Top Five Greatest Melodramatic Sign-Offs

This week, New York Times food critic Sam Sifton went out with a bang. There had been much conjecture about what his last column might be, and, indeed, he did not disappoint with prose sometimes worthy of an eggplant; a four-star review, anointing Per Se as "the best restaurant in New York City."

Sifton, who is moving up to head the National desk at the paper, didn't hold back, writing that Per Se "represents the ideal of an American high-culture luxury restaurant." He made the case that a dish combining oysters with caviar makes "a fine argument for the metaphor of transubstantiation," and conjured notions of Nirvana.

His last column has all of the drama that, say, the one penned by his predecessor, Frank Bruni, did not. In 2009, Bruni opted for a practical, if not exactly profound, farewell, in which he listed a variety of tips and thoughts, to "correct lapses, attend to unfinished business, rummage through a cupboard of leftover advice and opine on an array of matters."

It was actually pretty handy advice, and certainly more impactful than, in 2003, when William Grimes went out with a whimper, writing a serviceable, two-star review of 'Cesca.

And so, to honor Sifton going all the way, as we're happy he did, we place it in the pantheon of the Top Five Greatest Sign-Offs of All Time. Andy Rooney's recent departure from 60 Minutes may have gotten more attention, but Sifton's made it on our list. Look for it.

  1. Lou Gehrig, 1939

Yankee great Gehrig, who had been diagnosed with ALS, later named Lou Gehrig's Disease, had about as poignant a goodbye as one could imagine. Just a season ago, he was at top form. But a grand goodbye was organized for the future Hall-of-Famer. Calling his terminal illness a "bad break," Gehrig fought back the tears as he spoke to 60,000 fans in Yankee Stadium. "I consider myself the luckiest man on the face of the earth," he said. "I might have been given a bad break, but I've got an awful lot to live for." He died two years later.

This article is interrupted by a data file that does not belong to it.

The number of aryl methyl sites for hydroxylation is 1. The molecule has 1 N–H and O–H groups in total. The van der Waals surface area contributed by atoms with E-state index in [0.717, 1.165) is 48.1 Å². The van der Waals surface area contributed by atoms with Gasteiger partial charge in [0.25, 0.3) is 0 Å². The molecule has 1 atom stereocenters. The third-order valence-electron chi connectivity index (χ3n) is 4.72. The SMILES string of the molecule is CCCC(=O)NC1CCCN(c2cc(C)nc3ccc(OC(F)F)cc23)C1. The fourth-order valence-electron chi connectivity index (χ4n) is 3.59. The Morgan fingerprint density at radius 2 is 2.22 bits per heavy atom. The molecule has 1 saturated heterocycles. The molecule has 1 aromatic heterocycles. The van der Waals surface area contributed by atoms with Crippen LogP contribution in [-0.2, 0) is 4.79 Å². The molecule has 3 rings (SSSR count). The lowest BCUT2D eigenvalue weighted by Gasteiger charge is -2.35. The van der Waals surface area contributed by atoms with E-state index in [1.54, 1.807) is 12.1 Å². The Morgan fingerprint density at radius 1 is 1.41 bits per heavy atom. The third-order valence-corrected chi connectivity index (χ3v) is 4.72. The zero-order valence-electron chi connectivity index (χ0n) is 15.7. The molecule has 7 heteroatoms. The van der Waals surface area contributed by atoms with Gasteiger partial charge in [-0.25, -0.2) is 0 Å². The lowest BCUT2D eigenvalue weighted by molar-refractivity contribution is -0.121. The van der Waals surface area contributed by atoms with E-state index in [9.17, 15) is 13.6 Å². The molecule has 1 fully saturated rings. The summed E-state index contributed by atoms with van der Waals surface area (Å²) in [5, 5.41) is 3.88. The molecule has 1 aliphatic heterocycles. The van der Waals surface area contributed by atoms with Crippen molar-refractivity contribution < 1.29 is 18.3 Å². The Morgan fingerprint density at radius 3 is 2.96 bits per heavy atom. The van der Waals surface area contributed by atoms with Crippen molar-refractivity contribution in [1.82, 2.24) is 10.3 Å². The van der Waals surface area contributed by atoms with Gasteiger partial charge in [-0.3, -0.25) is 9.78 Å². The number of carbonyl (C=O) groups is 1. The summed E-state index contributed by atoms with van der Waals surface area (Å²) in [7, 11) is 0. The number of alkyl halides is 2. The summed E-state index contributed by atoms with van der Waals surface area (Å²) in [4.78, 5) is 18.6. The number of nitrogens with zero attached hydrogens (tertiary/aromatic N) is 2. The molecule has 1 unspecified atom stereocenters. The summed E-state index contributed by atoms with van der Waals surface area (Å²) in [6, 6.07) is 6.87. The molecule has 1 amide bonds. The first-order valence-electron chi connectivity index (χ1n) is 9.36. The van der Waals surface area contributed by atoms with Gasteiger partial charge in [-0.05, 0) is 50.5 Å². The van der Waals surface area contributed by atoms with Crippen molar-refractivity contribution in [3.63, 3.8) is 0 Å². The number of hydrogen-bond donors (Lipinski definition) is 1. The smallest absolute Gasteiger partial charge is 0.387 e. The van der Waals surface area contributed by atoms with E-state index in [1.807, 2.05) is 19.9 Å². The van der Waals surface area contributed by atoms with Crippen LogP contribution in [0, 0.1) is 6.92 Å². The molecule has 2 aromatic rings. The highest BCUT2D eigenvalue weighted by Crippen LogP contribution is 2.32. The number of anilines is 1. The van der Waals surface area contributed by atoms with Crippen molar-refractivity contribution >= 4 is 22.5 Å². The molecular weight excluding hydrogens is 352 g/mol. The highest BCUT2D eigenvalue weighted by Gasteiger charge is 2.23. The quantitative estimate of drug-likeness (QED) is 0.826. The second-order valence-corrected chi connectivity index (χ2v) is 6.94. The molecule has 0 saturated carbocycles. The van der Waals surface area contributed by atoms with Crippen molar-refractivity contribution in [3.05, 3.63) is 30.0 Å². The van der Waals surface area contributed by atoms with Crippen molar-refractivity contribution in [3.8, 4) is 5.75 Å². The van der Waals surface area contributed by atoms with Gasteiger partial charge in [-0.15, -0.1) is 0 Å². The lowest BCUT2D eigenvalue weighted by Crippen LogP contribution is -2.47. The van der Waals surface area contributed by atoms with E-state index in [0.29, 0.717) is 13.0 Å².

• Richard Nixon, 1974
  • Sometimes what makes a goodbye great is that it's sweet justice. Nixon, facing impeachment, made a farewell speech at the White House, getting a little weepy, like Johnny Carson (another kind-of-creepy goodbye). Nixon tries to come off strong, and he actually has some profound things to say about not hating those who hate you. (He was a Quaker, after all.) The guy certainly knew how to make a big exit, having done it more than 10 years before, when he lost the 1962 gubernatorial election in California, memorably sniping, "You don't have Nixon to kick around any more, because, gentlemen, this is my last press conference."

  • Sydney Carton in A Tale of Two Cities
  • Charles Dickens' tale of the French Revolution ends with one of the most famous lines in literary history: "It is a far, far better thing that I do, than I have ever done; it is a far, far better rest that I go to, than I have ever known." Those are the last thoughts of Carton, who gives up his life for his beloved.

  • Sam Sifton, October 11, 2011
  • Sifton's last column is a great farewell not only because it comes on no-holds-barred (he writes of a cod dish as "a pure distillation of autumn east of the Bourne Bridge, a Hopper painting made edible, seafood squared"), he also tells it like it is: "no restaurant in New York City does a better job than Per Se of making personal and revelatory the process of spending hundreds and hundreds of dollars on food and drink." We won't begrudge his grand curtain call—just like we won't envy his expense account.

  • Walter Cronkite, CBS Evening News (1981)
  • Always an exemplar of class, the man who was the messenger for two tumultuous decades in American history, admitted to "some sadness," but then he paid tribute to all of the little people. And then he went out with a quip, "Old anchormen, you see, don't fade away, they just keep coming back for more," before one last signature sign-off: "And that's the way it is."